The grooviest French dude ever

Cold, Hard Football Facts for Mar 10, 2007



By Cold, Hard Football Facts sud stud Lew Bryson
 
Chances are that when you hear the word "pasteurized" the first thing you think is "milk." And that's why you're never going to live the exciting, non-stop-free-drinks-spree that is the life of the beer writer: because when you hear the word "pasteurized," the first thing you should think ... is beer.
 
Pasteurization is the process of heating packaged food and drink to kill the microscopic life in them: bacteria, yeast, and so on. It is named for the man who invented it, renowned scientist Louis Pasteur – the most important Frenchman this side of Lafayette.
 
Pasteur may be more celebrated for developing the germ theory of disease, or for his cure for rabies. But most of us run into pasteurization every day (usually while we're checking the milkbox to see if our picture's on it yet).
 
What most people (including the wine-dorks who write Wikipedia) don't know is that Pasteur first suggested the process we call pasteurization in a book titled "Études sur la Bière" ("Studies on Beer").
 
The studies were commissioned and funded by the French government and the French brewing industry. The book is considered a classic in brewing technology, laying down the bedrock of brewing microbiology. (French culture is far more intricately intertwined with beer than the wine snobs would have you believe. You know those fancy French restaurants, the brasseries, that food snobs always rave about? Well, brasserie is the French word for brewery. They began as what we would today call "brewpubs" – casual restaurants that made their own beer.)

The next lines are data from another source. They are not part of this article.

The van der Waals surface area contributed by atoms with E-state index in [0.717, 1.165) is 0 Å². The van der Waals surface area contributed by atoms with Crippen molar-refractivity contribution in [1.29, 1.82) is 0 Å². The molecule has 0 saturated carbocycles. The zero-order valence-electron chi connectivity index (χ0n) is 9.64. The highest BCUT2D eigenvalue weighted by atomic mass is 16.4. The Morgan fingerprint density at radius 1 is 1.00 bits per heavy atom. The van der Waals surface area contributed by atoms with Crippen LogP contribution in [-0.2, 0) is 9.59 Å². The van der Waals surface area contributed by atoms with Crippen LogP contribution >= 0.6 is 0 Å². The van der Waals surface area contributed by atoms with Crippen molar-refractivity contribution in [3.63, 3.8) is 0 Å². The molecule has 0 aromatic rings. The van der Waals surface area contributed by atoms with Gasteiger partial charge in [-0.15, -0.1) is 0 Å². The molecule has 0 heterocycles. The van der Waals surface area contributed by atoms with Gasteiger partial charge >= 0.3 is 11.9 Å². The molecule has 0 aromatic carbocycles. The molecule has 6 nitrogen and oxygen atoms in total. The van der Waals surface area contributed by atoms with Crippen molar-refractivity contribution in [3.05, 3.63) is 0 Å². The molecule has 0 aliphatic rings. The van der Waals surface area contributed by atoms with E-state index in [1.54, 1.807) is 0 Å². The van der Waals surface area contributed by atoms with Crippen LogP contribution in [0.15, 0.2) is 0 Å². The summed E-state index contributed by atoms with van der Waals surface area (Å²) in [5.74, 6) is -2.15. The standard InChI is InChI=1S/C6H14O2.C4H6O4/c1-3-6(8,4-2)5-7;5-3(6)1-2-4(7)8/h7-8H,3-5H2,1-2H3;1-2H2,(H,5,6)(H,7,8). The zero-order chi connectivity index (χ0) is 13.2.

Pasteurization in beer has been portrayed as "cooking" beer. Well, in the tunnel pasteurizers some big American brewers use to heat their canned and bottled beer, the beer will go up to 140 degrees for 20 minutes. If you cook your meat like that, better like it red and bloody... and still moving. American draft beer isn't pasteurized, and so it must be kept cold at all times. Some American beers are tightly-filtered and unpasteurized, in draft and in bottle.
 
But almost all the wonderful draft beer you drink in Europe (except the real ales in England, the kellerbier in Germany, and a few other exceptions) is pasteurized, in a process called "flash pasteurization." The beer passes over a heated plate in a thin film, or through a thin heated tube, and is only hot for a few seconds: enough to kill the microbes, but not enough to change the flavor of the beer. So say the brewers of Europe, anyway, and the way the stuff tastes, we wouldn't want them to change a thing.
 
Just remember. When it comes to shelf-life, and being confident that your next beer will taste the same as this one, one of the people you have to thank is a Frenchman: Mr. Pasteurization himself.

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